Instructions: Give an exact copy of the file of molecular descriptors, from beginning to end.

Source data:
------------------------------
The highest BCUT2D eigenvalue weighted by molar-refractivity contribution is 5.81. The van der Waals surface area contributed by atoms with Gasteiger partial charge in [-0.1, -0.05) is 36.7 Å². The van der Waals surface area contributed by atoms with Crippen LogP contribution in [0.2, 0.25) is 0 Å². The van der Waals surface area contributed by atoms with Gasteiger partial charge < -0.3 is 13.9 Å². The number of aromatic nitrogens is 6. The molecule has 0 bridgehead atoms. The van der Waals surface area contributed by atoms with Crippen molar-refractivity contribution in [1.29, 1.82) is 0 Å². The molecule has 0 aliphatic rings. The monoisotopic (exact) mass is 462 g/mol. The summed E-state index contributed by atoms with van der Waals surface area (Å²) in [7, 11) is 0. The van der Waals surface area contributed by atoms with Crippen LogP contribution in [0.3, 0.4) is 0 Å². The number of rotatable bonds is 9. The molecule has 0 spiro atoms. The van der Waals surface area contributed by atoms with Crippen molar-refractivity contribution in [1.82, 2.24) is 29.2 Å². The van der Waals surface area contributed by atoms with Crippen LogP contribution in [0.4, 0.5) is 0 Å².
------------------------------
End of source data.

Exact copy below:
The highest BCUT2D eigenvalue weighted by molar-refractivity contribution is 5.81. The van der Waals surface area contributed by atoms with Gasteiger partial charge in [-0.1, -0.05) is 36.7 Å². The van der Waals surface area contributed by atoms with Crippen LogP contribution in [0.2, 0.25) is 0 Å². The van der Waals surface area contributed by atoms with Gasteiger partial charge < -0.3 is 13.9 Å². The number of aromatic nitrogens is 6. The molecule has 0 bridgehead atoms. The van der Waals surface area contributed by atoms with Crippen molar-refractivity contribution in [1.29, 1.82) is 0 Å². The molecule has 0 aliphatic rings. The monoisotopic (exact) mass is 462 g/mol. The summed E-state index contributed by atoms with van der Waals surface area (Å²) in [7, 11) is 0. The van der Waals surface area contributed by atoms with Crippen LogP contribution in [0.3, 0.4) is 0 Å². The number of rotatable bonds is 9. The molecule has 0 spiro atoms. The van der Waals surface area contributed by atoms with Crippen molar-refractivity contribution in [1.82, 2.24) is 29.2 Å². The van der Waals surface area contributed by atoms with Crippen LogP contribution in [0.4, 0.5) is 0 Å².